A new sequence of images taken by the Dawn spacecraft on May 3 and 4 from a distance of 13,600 km are the closest yet obtained of bright spots in one of the planet's craters."In this closest-yet view, the brightest spots within a crater in the northern hemisphere are revealed to be composed of many smaller spots," the US space agency said in a statement. "However, their exact nature remains unknown.

"The USD 466-million Dawn mission achieved a historic first on March 6, when it began orbiting a dwarf planet. Ceres is the smallest dwarf planet in the solar system and the biggest in the asteroid belt between Mars and Jupiter.”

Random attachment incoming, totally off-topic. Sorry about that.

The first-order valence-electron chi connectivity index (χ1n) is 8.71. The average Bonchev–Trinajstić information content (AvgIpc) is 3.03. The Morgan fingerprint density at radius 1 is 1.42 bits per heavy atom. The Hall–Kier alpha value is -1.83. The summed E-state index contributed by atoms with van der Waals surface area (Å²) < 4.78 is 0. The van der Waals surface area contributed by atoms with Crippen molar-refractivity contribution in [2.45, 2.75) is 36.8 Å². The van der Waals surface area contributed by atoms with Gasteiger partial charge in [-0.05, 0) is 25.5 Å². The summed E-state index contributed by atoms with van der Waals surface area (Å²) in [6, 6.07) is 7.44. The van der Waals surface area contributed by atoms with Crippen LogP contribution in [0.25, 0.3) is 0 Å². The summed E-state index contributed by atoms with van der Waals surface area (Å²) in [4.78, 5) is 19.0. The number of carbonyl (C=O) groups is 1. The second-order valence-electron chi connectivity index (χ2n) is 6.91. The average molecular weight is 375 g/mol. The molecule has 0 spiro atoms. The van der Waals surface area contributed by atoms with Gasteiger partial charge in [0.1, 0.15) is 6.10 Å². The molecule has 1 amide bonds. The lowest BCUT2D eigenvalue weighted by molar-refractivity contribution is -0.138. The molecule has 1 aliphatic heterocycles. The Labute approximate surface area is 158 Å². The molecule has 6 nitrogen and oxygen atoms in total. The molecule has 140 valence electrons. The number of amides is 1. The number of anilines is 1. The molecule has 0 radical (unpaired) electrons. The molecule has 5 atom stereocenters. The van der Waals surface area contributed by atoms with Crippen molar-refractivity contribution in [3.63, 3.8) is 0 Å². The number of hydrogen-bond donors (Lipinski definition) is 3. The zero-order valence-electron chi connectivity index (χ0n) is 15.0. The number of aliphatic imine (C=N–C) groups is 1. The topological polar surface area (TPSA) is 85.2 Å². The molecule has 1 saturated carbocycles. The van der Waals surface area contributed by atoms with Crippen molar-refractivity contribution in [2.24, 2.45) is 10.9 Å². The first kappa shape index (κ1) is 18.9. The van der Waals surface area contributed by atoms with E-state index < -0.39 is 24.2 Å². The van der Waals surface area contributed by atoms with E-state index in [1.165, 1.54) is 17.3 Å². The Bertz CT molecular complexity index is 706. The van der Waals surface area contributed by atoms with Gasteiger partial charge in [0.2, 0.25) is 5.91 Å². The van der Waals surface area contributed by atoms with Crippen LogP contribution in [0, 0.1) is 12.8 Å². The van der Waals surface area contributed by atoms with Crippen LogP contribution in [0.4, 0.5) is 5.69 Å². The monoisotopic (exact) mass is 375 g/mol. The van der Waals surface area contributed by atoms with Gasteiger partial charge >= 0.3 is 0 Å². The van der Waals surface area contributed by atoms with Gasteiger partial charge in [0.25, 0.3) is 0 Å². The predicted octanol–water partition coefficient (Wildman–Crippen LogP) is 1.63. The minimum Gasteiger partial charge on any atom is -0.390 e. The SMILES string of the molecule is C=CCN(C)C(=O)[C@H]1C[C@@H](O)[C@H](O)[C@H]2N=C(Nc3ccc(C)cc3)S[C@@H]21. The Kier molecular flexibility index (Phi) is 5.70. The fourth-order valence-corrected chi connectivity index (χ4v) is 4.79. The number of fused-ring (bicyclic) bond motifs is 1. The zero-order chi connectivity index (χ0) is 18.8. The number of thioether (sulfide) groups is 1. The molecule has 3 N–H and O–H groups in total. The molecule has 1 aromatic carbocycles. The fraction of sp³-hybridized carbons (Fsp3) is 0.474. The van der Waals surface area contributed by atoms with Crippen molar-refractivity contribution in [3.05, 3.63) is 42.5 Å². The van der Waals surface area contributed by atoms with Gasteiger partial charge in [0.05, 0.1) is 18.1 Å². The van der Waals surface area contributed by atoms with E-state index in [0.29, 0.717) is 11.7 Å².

Over the next 16 months, Dawn, launched in 2007, will send images of Ceres to scientists studying the planet's surface to determine if there is frozen water underneath, as NASA suspects. Ceres was discovered in 1801 by Giuseppe Piazzi and initially considered a comet, then it was classified as a planet and later as an asteroid.

In 2006, it was classified as a dwarf planet.With an average diameter of 950 km, Ceres could have formed later than Vesta and may be colder inside, NASA said.


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